How Lindsey Graham Beat the Tea Party

By turning himself into one of them
Lindsey Graham takes the stage after his Tuesday night primary victory.

National political writer Molly Ball’s recent piece in The Atlantic about U.S. Sen. Lindsey Graham’s imminent victory in Tuesday’s Republican primary—headlined “How Lindsey Graham Stomped the Tea Party”—is one of the oddest pieces of political journalism I’ve read in quite a while.

It contains some truly strange, borderline fawning observations, such as this gem:

“Graham is small, wiry, and energetic, with bulging blue eyes in a round, ruddy face topped with bristly, spit-combed hair. His bared-teeth grin and frenetic manner give him the affect of a high-spirited French bulldog.” (I know French bulldogs. They’re adorable. You, Senator, are no French bulldog.)

But that’s not the half of it. Ball’s premise is what she calls “the GOP’s true grassroots groundswell—the revenge of the moderates.” She argues that Graham, through “a combination of clever politicking and pugnacious defiance,” has managed to beat back challenges by Tea Party insurgents by adopting a more conciliatory, reasonable attitude toward governance and proposing real solutions to problems rather than throwing rhetorical bombs at Washington:

Even as South Carolina has turned into a right-wing hotbed—with a Tea Party-aligned governor and legislature and perhaps the country’s most right-wing congressional delegation—Graham has refused to follow his party's rightward drift. He has been censured by nine separate South Carolina county GOP organizations and heckled at his state party convention. For years, a local activist has driven around with a Graham effigy stuffed headfirst into a toilet, leading a brigade of self-styled “RINO hunters.” In 2012, the president of the Club for Growth said Graham would be the fiscally conservative group’s top target this year.

To say that threat has failed to materialize would be an understatement. The Club and other national conservative groups have quietly abandoned the race as Graham’s challengers failed to get traction. As I followed Graham on the last day of his primary campaign, a whirlwind five-city tour, it became clear that this was a man not content merely to eke out victory against a rival faction of the party. He wanted to humiliate them, and in so doing, to deliver a public rebuke to those who might have thought they could make him an example. 

“I’m trying to tell the Tea Party, I understand your frustration, but being frustrated is not enough,” he tells me. Republicans are only doing well at the moment, he believes, because Democrats have overreached. The public is turning against the president and his party because of Obamacare and what Graham sees as an over-the-top liberal agenda. But Republicans will not keep voters’ loyalty unless they begin to offer a positive alternative. “I know Washington is broken, but what’s broken about it is everybody yelling and nobody trying to fix it,” he says. “I'm trying.”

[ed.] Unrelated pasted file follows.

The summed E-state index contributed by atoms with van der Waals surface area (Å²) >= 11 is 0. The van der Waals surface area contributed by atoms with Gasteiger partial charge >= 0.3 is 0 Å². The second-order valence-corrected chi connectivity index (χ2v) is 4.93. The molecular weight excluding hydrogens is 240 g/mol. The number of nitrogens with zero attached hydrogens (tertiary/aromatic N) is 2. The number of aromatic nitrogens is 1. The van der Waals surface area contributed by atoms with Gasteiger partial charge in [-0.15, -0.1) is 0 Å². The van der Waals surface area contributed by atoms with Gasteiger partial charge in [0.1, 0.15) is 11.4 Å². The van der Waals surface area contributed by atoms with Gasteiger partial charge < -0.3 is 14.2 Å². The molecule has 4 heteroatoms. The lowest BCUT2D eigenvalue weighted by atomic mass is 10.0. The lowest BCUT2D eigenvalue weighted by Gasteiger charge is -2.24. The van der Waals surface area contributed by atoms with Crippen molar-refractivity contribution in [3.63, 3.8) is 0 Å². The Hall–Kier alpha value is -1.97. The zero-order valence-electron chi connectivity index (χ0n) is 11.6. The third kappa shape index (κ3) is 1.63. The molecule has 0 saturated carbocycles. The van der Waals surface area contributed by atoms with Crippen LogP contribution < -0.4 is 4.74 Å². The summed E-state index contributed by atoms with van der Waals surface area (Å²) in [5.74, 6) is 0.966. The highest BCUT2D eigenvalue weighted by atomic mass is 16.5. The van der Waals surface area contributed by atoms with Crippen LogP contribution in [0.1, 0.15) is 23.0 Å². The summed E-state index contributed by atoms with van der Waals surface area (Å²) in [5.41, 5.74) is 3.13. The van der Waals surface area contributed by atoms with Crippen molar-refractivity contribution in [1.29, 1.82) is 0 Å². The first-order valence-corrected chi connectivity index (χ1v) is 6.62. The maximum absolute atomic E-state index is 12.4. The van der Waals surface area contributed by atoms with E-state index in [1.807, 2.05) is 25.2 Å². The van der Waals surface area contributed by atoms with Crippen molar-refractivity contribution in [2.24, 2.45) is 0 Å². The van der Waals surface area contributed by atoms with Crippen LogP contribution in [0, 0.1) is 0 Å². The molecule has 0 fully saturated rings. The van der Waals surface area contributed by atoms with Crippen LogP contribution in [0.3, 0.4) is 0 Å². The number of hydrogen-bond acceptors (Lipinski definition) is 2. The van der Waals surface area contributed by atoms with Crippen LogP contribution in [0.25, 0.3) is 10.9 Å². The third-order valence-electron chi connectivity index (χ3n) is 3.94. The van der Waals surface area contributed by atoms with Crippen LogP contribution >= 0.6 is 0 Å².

Sorry. No sale. Lindsey Graham won in the primary because a) his opponents were nobodies and b) every time you turn on the television and switch over to Fox News Channel, there’s ol’ Lindsey, referring to White House staff as “scumbags” and insisting that Benghazi is the worst scandal in the history of the Republic and positing that “the world is literally about to blow up.” I’m not sure how any of this fits into Graham’s genuine efforts to appeal to moderates in his state—there are moderates in South Carolina?—and try to propose constructive solutions to real problems. It seems like standard-issue on-camera frothing at the mouth to me.

Especially after Eric Cantor’s defeat, there was an easy storyline to follow—why Cantor lost and Graham won—and Ball made sure to file on it, with a piece titled, “Why Eric Cantor Lost and Lindsey Graham Won.” Her assessment is that Graham’s campaign approach to immigration, widely seen as the issue that sank Cantor, was more consistent and sincere than Cantor’s.

OK. We can see the straws, and the befuddled national press grasping at them. It’s not that complicated. No less an authority than Democratic former S.C. Governor Jim Hodges knows the score (from The Washington Post’s The Fix blog):

“He started preparing for this fight several years ago, and made a concerted effort to maximize his resources and minimize his serious competition,” said Hodges. “He won the primary race when the books closed, because he didn’t have one opponent [but] a large number of underfunded candidates fighting for attention.”

Yes, that, and he made damn sure he was as bilious and loud as possible on the Republican base’s most froth-inducing issue, Benghazi, in as public a way as possible. That got the checks rolling in, and the votes followed, as they almost always do. Lindsey Graham “stomped the Tea Party” by absorbing its energy and out-nutting the nuts on the issue they care about most. He beat them by joining them.

Categories: Poking the Hornet’s Nest